Back in the mists of time (, it just feels like a long time ago), I wrote a post about the bargains of the grey market; specifically as to how they related to a manufacturer of one of my favorite fountain pens—the Platinum 3776 Century. I don’t intend to argue the pros and cons of the grey market in this post, suffice to say, I will obviously order goods from a legal source, that can supply the same product for less money. The pen was ordered back on July 10th, and I received notification that the order had shipped on July 14th, 2017, which also stated that the estimated delivery date from Japan was between the 21st and 28th July 2017.
How Much Do You Save By Going Grey?
The delivery estimate turned out to be a little optimistic; you don’t save any time, that’s for certain. The pen arrived on September 7th 2017; 53 days (7 weeks, 4 days) later. This isn’t as bad as it sounds. I have ordered items from China before, and they took between 6 and 7 weeks to arrive in Canada, so I suppose this is about what should be expected. Anybody considering making such a purchase though, should be aware of these timescales. The total cost of the pen, and delivery, came to $99.15 CAD. When you consider that a typical retail price for the same pen in Canada is approximately $245.00 (including relevant taxes), then this represents a saving of about $145.00 CAD. Obviously customs charges will vary depending on your location, and should be budgeted for accordingly.
I don’t usually concern myself with packaging except when there’s a little too much, and my green conscience is pricked by the wastefulness. But in this case, anybody ordering a pen from Japan is going to want to be confident of it arriving in one piece. The pen arrived inside the usual Platinum, clam-shell, padded box. This was inside a bubble-wrap sheet, and all of this was inside a larger, padded envelope. By my estimation, this would have been sufficient for all but the most drastic of happenstance.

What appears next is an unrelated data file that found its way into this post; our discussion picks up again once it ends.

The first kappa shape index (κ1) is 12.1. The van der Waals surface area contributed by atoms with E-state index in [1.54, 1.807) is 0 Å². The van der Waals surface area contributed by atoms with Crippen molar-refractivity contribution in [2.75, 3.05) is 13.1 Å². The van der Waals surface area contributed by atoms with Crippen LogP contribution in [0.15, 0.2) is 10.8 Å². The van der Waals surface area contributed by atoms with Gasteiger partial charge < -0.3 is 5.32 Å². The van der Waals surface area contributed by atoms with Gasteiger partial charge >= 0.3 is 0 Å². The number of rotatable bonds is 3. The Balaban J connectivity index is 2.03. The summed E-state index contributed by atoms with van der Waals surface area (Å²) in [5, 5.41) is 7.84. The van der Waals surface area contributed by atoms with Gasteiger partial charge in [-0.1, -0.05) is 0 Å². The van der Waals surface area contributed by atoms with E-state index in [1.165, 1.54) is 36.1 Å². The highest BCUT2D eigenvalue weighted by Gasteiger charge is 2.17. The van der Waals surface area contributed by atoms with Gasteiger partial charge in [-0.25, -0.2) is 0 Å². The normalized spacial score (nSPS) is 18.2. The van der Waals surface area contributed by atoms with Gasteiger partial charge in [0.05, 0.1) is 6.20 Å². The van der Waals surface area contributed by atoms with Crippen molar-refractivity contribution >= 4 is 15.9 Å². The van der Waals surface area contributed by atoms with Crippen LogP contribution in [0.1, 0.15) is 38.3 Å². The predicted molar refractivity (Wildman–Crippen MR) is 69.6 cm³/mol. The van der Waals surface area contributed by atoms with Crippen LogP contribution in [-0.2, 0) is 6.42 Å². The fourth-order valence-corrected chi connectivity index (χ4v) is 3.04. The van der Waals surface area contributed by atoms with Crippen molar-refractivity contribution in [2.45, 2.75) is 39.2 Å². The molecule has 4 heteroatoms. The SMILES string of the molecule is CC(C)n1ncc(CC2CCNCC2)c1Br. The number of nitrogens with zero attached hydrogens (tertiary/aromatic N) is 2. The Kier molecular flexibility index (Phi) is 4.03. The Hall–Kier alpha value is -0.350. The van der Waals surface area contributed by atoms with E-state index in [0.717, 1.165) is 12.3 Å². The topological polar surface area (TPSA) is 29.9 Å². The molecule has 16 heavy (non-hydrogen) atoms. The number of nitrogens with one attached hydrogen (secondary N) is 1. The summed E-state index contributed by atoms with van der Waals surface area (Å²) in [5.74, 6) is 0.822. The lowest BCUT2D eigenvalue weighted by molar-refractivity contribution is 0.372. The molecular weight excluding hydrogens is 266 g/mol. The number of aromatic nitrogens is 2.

What’s In The Package?
Well, the first thing you should notice here, is the warranty card. Do remember that purchasing an item on the grey market means that the product has not been provided through a manufacturer-approved route. The warranty card is thus for decorative purposes only. The pen remains exactly the same unit as you would buy anywhere else, for more than twice the price. The package also includes one of Platinum’s proprietary (blue) ink cartridges, but no converter. As a converter usually costs around $10.00 CAD, this should also be budgeted for if required. For myself, I have quite a few Platinum pens, and rotating the converters around is not a chore.
Also enclosed, was a friendly note from the Japanese retailer…
I think they can be pretty certain of a good rating.
Like I’ve said before, the simple elegance of the black and gold appeals to me far more than the brash color schemes of other pens, or the tackiness of a demonstrator. I love the shape, the timeless style, and the feeling of quality that exudes from the Century range. It could be a tad longer before posting, but that’s a minor preference.
I have to admit to receiving a little third-party help at this point; and I can report that Fenway (my wife is a big Red Sox fan), fully endorses this review. Although, she had a bit of a problem unscrewing the cap, she says the Century 3776 posts nicely, and is well-balanced in the paw, be it posted, or un-posted.
Anybody who has read my review of the Platinum 3776 Century with the music nib, already knows what this pen looks like. The glossy black, with the gold rings and clip, and the “Platinum Made in Japan 3776” around the wider, central band, at the bottom of the cap, make for a classic look.
The difference between the two pens, and what makes it worthwhile reviewing both of them separately, is just the nib.